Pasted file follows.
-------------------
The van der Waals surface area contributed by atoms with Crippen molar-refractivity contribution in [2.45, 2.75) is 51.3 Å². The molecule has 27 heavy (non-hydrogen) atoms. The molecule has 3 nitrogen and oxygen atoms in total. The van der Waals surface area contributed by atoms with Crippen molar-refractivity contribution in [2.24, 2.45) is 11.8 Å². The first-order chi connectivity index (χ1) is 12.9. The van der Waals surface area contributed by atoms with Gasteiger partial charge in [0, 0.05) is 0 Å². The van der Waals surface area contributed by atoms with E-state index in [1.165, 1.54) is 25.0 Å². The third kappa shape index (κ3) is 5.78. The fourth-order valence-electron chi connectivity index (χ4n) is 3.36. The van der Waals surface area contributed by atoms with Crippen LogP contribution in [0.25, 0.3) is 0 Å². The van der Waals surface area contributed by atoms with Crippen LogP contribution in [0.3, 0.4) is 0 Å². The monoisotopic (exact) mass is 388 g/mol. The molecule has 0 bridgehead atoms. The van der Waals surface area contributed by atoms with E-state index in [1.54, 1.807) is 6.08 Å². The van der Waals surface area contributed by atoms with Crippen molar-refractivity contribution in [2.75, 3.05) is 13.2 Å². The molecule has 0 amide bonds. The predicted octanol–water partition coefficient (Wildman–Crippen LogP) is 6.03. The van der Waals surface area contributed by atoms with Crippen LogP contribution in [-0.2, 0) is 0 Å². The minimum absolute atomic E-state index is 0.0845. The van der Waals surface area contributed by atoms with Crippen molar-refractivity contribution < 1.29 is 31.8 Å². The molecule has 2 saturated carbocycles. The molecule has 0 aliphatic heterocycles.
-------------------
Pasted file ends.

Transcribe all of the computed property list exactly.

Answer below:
The van der Waals surface area contributed by atoms with Crippen molar-refractivity contribution in [2.45, 2.75) is 51.3 Å². The molecule has 27 heavy (non-hydrogen) atoms. The molecule has 3 nitrogen and oxygen atoms in total. The van der Waals surface area contributed by atoms with Crippen molar-refractivity contribution in [2.24, 2.45) is 11.8 Å². The first-order chi connectivity index (χ1) is 12.9. The van der Waals surface area contributed by atoms with Gasteiger partial charge in [0, 0.05) is 0 Å². The van der Waals surface area contributed by atoms with E-state index in [1.165, 1.54) is 25.0 Å². The third kappa shape index (κ3) is 5.78. The fourth-order valence-electron chi connectivity index (χ4n) is 3.36. The van der Waals surface area contributed by atoms with Crippen LogP contribution in [0.25, 0.3) is 0 Å². The van der Waals surface area contributed by atoms with Crippen LogP contribution in [0.3, 0.4) is 0 Å². The monoisotopic (exact) mass is 388 g/mol. The molecule has 0 bridgehead atoms. The van der Waals surface area contributed by atoms with E-state index in [1.54, 1.807) is 6.08 Å². The van der Waals surface area contributed by atoms with Crippen molar-refractivity contribution in [2.75, 3.05) is 13.2 Å². The molecule has 0 amide bonds. The predicted octanol–water partition coefficient (Wildman–Crippen LogP) is 6.03. The van der Waals surface area contributed by atoms with Crippen LogP contribution in [-0.2, 0) is 0 Å². The minimum absolute atomic E-state index is 0.0845. The van der Waals surface area contributed by atoms with Crippen molar-refractivity contribution < 1.29 is 31.8 Å². The molecule has 2 saturated carbocycles. The molecule has 0 aliphatic heterocycles.